It may be hard at first, but starting from a blank slate like that means you will have the opportunity to meet more new people, especially when compared to someone who came with a group of friends they already knew. “Solo travel” is really a misnomer; I’m almost never alone when I travel, because there’s always someone new to get to know and bond with.

4. Immerse Yourself in a New Culture!

I am American-born, American-raised, without a drop of any other culture in my life growing up, so when I started to learn about other countries and their respective cultures, I was fascinated. While in Greece, I’ve decided to try to live like a Greek, rather than like an American in Greece. 

They’re a lot more laid-back here, which means everything takes an hour longer than it needs to, so patience is key. And just like they have siesta in Spain, they have siesta in Athens from 3 p.m to 6 p.m. Napping during this time is crucial because dinner isn’t until 8 o’clock and can last hours, and then European nightlife doesn’t start until well past midnight. I’m still adjusting to this new schedule, but it’ll be a lot easier to adjust to the culture shock if you’re able to be flexible.

I’m also trying to eat like the Greeks do, which is to say, healthier. I’ve gained a taste for tomatoes and onions, as well as a borderline addiction to tzatziki sauce. At the moment, I’ve been going to the same souvlaki restaurant called MILF (which doesn’t mean what you think, it’s worse: Meat I Live For) almost every day for a week. But they only charge $3 for a delicious pork gyro that makes for a relatively healthy meal, so it’s definitely better than any fast food restaurant in America.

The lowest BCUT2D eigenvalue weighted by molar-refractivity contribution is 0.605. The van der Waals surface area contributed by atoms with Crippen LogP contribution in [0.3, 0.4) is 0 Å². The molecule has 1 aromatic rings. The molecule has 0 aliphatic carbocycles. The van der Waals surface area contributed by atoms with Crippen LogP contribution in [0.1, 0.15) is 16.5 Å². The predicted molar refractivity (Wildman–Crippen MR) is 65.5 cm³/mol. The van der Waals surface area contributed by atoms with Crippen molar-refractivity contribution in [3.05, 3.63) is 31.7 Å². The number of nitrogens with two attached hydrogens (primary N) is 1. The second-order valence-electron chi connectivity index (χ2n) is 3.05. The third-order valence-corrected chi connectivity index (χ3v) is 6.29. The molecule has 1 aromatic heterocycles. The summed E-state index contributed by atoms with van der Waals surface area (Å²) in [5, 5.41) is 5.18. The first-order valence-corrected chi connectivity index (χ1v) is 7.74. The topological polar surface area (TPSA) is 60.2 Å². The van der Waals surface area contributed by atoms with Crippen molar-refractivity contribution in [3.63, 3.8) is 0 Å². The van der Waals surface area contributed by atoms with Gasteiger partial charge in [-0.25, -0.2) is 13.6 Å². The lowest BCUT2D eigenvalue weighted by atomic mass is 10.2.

This is one of the streets on the Greek island Aegina. Achterberg spent time exploring the island as part of an excursion through her study abroad program. – Contributor / Adelaide Achterberg

5. Better Weather

This one may be more specific to Greece and other places in southern Europe, but the weather here has been one of my favorite aspects. I’ve never liked cold weather in any form, so while the United States is bundling up for fall weather with sweaters and pumpkin spice lattes, I will still be walking around in sandals and shorts in the lovely 75 degree dry heat, and maybe even go down to the beach for a day to swim in the warm waters. And, there’s pumpkin spice lattes here too!

6. Get Out of Your Routine

When you’re living at home or at college, it’s easy to get into a routine that you go through every day, every week, every month. You go to the same places, hang out with the same people, cook the same three recipes in rotation if you’re me. This makes life more comfortable, but comfort is not a place for change.

When you’re thrown into a foreign country, those routines and distractions implode in front of your eyes. The people you spend all your time with? They’re not here. The restaurants you eat at, the stores you go to, your favorite coffee shop, they’re all gone too. When you have to figure out a new way to live, you’ll learn a lot about yourself in the process. Your routines and distractions aren’t there to hide behind, so old issues and insecurities you’ve been ignoring will start to resurface, and that can be difficult. 

But this is your chance to confront all the repressed parts of yourself, and you’ll be better for it. And who knows? Maybe you’ll find that your life while studying abroad fits you better than the routine you had before. You don’t have to move abroad forever, but you can take the lessons you learn there and apply them when you go home.